Despite Regional Instability, Lebanon’s Honey Sector Reaches New Heights
Apr 2, 2017
Even before more than 1 million Syrian refugees crossed into Lebanon, the nation’s agriculture sector was struggling to serve its 4.5 million citizens.
Since 2011, Lebanon’s “agripreneurs” have had to change course due to the instability in the region and risks along the border. The once-thriving Iraqi export market was eliminated with the shutdown of the Syria-Iraq border. Passage by land to key Arabian Gulf markets was blocked by the Syria-Jordan closure. Sea routes proved too costly for crop aggregators and exporters because the transit time rendered their produce less fresh and less competitive. And Lebanon’s farmers lacked the crop varieties and quality of produce to meet the higher expectations of alternative markets in the Gulf and Europe.
The Lebanon Industry Value Chain Development (LIVCD) program, a five-year initiative funded by the U.S. Agency for International Development (USAID) and implemented by DAI, was launched in 2012 to enhance the competitiveness of select agricultural sectors from farm to end market. However, as a result of the Syrian crisis, whose severity was unforeseen five years ago, LIVCD pivoted to assist Lebanon’s agriculture entrepreneurs to adapt to the fall-out from Syria’s civil war.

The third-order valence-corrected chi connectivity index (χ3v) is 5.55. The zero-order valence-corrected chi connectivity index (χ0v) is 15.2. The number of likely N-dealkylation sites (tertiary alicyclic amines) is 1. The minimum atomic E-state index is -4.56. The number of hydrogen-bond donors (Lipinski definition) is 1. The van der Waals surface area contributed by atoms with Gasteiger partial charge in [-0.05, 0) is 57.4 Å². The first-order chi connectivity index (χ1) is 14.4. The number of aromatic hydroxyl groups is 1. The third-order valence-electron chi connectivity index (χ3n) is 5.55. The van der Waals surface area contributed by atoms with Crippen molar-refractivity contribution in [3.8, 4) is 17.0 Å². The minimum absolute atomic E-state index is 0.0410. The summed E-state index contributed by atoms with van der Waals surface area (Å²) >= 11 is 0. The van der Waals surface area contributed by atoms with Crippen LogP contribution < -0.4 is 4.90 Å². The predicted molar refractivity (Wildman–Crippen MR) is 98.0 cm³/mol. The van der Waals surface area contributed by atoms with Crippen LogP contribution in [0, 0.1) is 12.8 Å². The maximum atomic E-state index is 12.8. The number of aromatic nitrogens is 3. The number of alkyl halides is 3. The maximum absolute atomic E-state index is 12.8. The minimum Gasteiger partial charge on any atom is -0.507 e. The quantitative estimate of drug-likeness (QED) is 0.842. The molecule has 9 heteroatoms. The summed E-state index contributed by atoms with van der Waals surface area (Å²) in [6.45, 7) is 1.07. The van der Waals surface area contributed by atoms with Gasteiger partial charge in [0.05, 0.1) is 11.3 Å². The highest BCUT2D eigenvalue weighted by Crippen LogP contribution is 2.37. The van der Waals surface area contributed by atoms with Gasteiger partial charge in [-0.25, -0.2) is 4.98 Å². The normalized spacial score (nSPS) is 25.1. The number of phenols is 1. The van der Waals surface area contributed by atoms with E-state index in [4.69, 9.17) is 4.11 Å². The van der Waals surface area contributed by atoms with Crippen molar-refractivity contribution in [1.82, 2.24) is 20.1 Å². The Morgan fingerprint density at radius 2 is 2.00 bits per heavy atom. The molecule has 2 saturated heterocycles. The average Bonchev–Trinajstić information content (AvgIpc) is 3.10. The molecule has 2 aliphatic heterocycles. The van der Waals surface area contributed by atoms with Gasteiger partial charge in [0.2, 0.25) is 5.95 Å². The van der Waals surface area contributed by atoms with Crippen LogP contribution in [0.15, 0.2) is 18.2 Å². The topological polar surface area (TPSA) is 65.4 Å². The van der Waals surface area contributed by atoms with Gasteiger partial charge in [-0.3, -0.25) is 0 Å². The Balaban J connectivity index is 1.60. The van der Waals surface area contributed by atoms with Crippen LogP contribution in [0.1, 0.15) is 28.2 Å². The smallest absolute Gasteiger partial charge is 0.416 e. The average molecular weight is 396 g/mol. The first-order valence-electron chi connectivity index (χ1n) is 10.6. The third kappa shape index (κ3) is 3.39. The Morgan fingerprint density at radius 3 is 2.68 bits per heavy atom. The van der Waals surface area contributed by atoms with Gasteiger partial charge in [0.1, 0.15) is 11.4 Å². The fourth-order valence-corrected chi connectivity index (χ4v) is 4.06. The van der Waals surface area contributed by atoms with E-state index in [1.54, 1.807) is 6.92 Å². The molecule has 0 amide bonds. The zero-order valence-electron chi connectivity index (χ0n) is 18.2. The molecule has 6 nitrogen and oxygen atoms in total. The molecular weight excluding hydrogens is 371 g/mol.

The results have been dramatic. The LIVCD team succeeded in assisting growers and purveyors of six targeted crops to maintain and even expand their businesses. Outstanding successes have been achieved in the country’s beekeeping and honey sector, to take just one example, where production volume and value of sales have doubled since 2012 to an estimated US$70 million annually. Exports have also doubled over the same period.
The Lebanese Sweet Spot
Lebanon offers perfect conditions for producing high-quality honey: its four-season climate, ample rainfall, diverse flora, and steep elevation—from sea level to more than 10,000 feet—all contribute to an ideal honey-producing environment. This enables year-round production where honey is collected in three seasons out of four, with bees and beekeepers utilizing the nectar of numerous plant and tree varieties across the country. In addition, beekeeping and honey production entail only small initial investments and no landowning requirement.
Despite these advantages, the country’s honey production was falling well short even of local demand. Most of Lebanon’s beekeepers were unskilled, operating as micro or small enterprises, selling their unbranded jars of honey locally to friends and neighbors. In fact, Lebanon was a net importer of honey, including low-quality and high-priced honey from other markets.
The LIVCD team helped to transform Lebanon’s honey sector by assisting beekeepers to increase production, improve quality, brand their product, tap into wholesale and retail markets, launch exports, and introduce standards and regulatory mechanisms to protect and professionalize the now rapidly expanding sector.
This assistance spurred a 50-percent increase in the number of commercial hives in Lebanon and a 36-percent increase in the number of beekeepers. As a result, Lebanon’s 7,500 beekeepers doubled production, according to Ministry of Agriculture data collected in May 2016, and doubled exports, according to the Lebanese customs service.
To do this, LIVCD:
- Promoted a marketing co-investment with a leading honey exporter;